Just like on Facebook, your Twitter header image is the much larger, rectangular photo that appears behind your profile photo and across the top of your profile page. This large photo is a great asset. It’s the first thing most people will notice when they visit your profile, and should therefore serve the purpose of piquing their interest right from the get-go.
Twitter profile image sizes may change with a redesign, so stay up to date on recommended image sizes here.
Earlier this year Twitter added the ability to pin a Tweet to your profile. This Tweet is one of the first things someone who lands on your profile will see. It’s is also an amazing opportunity to promote your content to new contacts. Choose a Tweet that promotes a strong piece of content you or your brand has created, and includes an image or video. Discover how to pin a Tweet here.
Many people are quick to brush off Google+, when in fact it has some of the most passionate social media users today. Add the fact that Google+ profiles have a role in Google search results of your name or brand, and you shouldn’t need any more reason to work hard on your Google+ presence.
Google+ offers several choices to customize what information appears in your profile bio. Make sure you go through every part to see what you want made public and what is better off private.
The bio section of your Google+ profile can really be split into two parts. First, there is a small section under your profile picture containing some info about you. On personal profiles your work, school and location will appear in that position, while on business pages your website will appear there. While you may not want your school or workplace to appear on your profile, you should always have your website in that position if you run a business page. Users are drawn to your profile picture, so having your website right there is a great way to point followers back to your other online properties.
Second, every profile has an About tab containing much more information about you or your brand. This tab can contain simple details like your job and education history as well as contact information. However, there are 3 sections worth focusing your attention on:
- People: This section shows how many people you’ve circled, and how many people have you in circles. People are more likely to follow you if they know you will probably follow them back. They’re also more likely to follow you if they see that lots of others do, since it adds credibility. As a result, you may want to keep this information private until these numbers are impressive to profile viewers.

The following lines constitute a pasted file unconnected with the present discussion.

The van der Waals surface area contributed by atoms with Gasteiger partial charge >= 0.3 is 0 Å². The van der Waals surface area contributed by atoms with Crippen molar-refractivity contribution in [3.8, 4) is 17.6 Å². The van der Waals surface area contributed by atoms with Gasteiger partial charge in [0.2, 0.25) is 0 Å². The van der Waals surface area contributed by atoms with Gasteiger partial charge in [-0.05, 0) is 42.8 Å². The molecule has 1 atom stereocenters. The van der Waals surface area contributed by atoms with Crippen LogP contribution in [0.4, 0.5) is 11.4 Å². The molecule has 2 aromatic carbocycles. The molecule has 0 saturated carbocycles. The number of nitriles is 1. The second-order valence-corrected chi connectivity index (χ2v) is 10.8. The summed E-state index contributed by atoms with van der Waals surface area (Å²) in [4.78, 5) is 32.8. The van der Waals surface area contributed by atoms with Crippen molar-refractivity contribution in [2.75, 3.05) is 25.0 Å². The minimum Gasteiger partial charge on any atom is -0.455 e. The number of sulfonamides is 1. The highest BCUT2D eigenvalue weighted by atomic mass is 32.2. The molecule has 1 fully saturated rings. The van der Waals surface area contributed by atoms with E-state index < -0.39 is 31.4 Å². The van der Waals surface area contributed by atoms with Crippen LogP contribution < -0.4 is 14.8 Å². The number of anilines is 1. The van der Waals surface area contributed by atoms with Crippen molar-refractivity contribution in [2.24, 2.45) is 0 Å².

- Links: Google+ has done us a favour by including cross-promotional opportunities from the get-go. Use this section to point to other social network profiles, all of your websites as well as blogs you’ve contributed to. The value of this section can’t be understated.
- Story: This section is where you have lots of flexibility to get creative. It is comprised of three different categories. Tagline is where you should offer people a quick sell of yourself. Who you are, what you do and why they should follow. Make sure it includes keywords you want associated with you in search. Introduction is where you can delve into a little more detail. If you’ve lured them in with your tagline, this section will be the next information they’re after. The Introduction could also include a call to action, like “Add us to your circles today!” The third section of your story is “bragging rights.” This is a section for awards and accomplishments. If you don’t have anything relevant, don’t force it.
Follow Google’s instructions on how to edit your Google+ profile bio here.
- Google+ profile picture: 120×120 pixels minimum
- Google+ cover photo: 1080×608 pixels
Your Google+ profile picture, unlike Facebook and Twitter, will appear as a circle rather than a square. That being said, you still upload that picture as a square; you just need to be aware of what will be cut off when Google crops that photo.
The Google+ cover photo is the large rectangular image that sits to the right of your profile picture. One opportunity unique to Google+ profiles is the ability to make your cover photo a gif rather than a static image. Hootsuite’s cover photo on Google+ is currently a gif that we use to showcase our brand, product and one of our best pieces of content. The purpose of a cover photo is to capture a visitor’s interest, and a gif is a very appropriate and effective means of doing that. If a gif fits with your branding, you may want to get creative and take advantage of this feature.